As usual, the points that Lee bring are up are reasonable and very smart, considering that this is a guy who has a big brain and a very big mouth, but they aren’t done well-enough here to be considered in your mind. Instead, all of the smart views, points, general ideas Lee has in his head and tries to get out on-screen for all of us to see and get into our minds, just fall-flat on the ground as if somewhere after the 4-year hiatus from filmmaking Lee has taken, he lost his sense of telling an important issue, with an important story. In ways, this doesn’t really feel like a Lee flick because it’s almost as if the guy just lost his skill and if that is the case, then damn. It’s disappointing to see a filmmaker of these heights just get so high up there, in terms of knowing what he’s doing, how to do it, and master his craft, to just fall-apart right in front of our eyes. You can talk as much shite on Tarantino as much as you’d like to, Spike, but the fact is: he’s making better films than yo ass.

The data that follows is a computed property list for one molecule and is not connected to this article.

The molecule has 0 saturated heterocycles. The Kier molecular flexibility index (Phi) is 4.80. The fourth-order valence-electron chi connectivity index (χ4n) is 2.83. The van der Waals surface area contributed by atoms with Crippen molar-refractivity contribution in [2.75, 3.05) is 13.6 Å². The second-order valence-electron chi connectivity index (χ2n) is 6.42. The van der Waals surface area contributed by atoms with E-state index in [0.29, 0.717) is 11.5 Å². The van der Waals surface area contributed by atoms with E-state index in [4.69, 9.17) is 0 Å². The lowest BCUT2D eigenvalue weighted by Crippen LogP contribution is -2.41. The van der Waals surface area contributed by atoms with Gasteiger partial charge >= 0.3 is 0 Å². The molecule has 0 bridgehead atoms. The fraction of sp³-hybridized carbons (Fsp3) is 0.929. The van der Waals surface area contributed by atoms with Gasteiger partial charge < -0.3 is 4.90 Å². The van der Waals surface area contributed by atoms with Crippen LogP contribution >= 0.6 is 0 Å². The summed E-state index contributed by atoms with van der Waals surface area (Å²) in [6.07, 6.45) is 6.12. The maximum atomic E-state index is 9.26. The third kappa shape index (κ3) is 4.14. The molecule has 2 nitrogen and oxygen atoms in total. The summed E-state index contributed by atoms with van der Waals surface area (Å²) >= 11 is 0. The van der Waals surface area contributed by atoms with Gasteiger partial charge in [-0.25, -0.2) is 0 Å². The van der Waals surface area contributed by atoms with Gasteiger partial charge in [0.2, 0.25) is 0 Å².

The film runs a very long 130 minutes (that actually feels twice as long) and for about the hour-and-45-minutes, I was bored stiff-less. However, the last 20 minutes or so of the flick came-around and automatically, I found myself alive and interested in what Lee was bringing to the table. Without giving too much away, there’s a curve-ball that Lee throws at us that shows us more about Enoch than we originally thought and really livens up the story and gives us a new-perspective on all that we see. Yeah, it could be viewed at as a cheap-way for Lee to make a conventional-story, seem less conventional and more thought-provoking, but at the same time, it didn’t matter to me because it kept my interest, almost all the way until the ending, and then everything fell apart once again. But hey, those 20 minutes still kept me watching and that’s a hell of a lot more than I can say about the rest of the flick.